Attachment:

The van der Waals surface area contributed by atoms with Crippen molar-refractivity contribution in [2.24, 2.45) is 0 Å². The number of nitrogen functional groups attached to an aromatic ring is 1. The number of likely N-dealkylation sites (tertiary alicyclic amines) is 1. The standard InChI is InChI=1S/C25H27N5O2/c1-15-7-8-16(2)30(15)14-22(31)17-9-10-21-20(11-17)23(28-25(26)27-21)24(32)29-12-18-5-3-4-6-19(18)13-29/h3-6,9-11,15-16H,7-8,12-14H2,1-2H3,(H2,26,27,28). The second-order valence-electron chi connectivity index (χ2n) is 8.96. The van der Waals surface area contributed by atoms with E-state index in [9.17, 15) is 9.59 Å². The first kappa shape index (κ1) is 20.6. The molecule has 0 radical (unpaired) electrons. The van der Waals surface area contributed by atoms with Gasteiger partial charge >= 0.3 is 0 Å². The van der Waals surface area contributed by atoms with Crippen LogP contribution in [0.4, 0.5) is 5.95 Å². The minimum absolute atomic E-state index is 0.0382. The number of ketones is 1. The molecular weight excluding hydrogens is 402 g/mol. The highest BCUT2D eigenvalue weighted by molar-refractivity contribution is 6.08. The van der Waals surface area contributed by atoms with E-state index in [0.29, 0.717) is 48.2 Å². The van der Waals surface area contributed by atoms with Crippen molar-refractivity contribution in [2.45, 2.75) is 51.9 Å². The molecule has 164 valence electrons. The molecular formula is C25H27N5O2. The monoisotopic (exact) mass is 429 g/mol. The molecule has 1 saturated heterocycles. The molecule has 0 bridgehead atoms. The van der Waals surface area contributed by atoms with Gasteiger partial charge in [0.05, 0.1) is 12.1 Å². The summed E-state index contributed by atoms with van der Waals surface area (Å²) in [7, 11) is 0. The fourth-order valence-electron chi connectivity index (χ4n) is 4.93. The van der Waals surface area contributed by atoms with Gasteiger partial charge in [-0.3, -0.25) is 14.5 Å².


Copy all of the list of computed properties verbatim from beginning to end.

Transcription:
The van der Waals surface area contributed by atoms with Crippen molar-refractivity contribution in [2.24, 2.45) is 0 Å². The number of nitrogen functional groups attached to an aromatic ring is 1. The number of likely N-dealkylation sites (tertiary alicyclic amines) is 1. The standard InChI is InChI=1S/C25H27N5O2/c1-15-7-8-16(2)30(15)14-22(31)17-9-10-21-20(11-17)23(28-25(26)27-21)24(32)29-12-18-5-3-4-6-19(18)13-29/h3-6,9-11,15-16H,7-8,12-14H2,1-2H3,(H2,26,27,28). The second-order valence-electron chi connectivity index (χ2n) is 8.96. The van der Waals surface area contributed by atoms with E-state index in [9.17, 15) is 9.59 Å². The first kappa shape index (κ1) is 20.6. The molecule has 0 radical (unpaired) electrons. The van der Waals surface area contributed by atoms with Gasteiger partial charge >= 0.3 is 0 Å². The van der Waals surface area contributed by atoms with Crippen LogP contribution in [0.4, 0.5) is 5.95 Å². The minimum absolute atomic E-state index is 0.0382. The number of ketones is 1. The molecular weight excluding hydrogens is 402 g/mol. The highest BCUT2D eigenvalue weighted by molar-refractivity contribution is 6.08. The van der Waals surface area contributed by atoms with E-state index in [0.29, 0.717) is 48.2 Å². The van der Waals surface area contributed by atoms with Crippen molar-refractivity contribution in [2.45, 2.75) is 51.9 Å². The molecule has 164 valence electrons. The molecular formula is C25H27N5O2. The monoisotopic (exact) mass is 429 g/mol. The molecule has 1 saturated heterocycles. The molecule has 0 bridgehead atoms. The van der Waals surface area contributed by atoms with Gasteiger partial charge in [0.05, 0.1) is 12.1 Å². The summed E-state index contributed by atoms with van der Waals surface area (Å²) in [7, 11) is 0. The fourth-order valence-electron chi connectivity index (χ4n) is 4.93. The van der Waals surface area contributed by atoms with Gasteiger partial charge in [-0.3, -0.25) is 14.5 Å².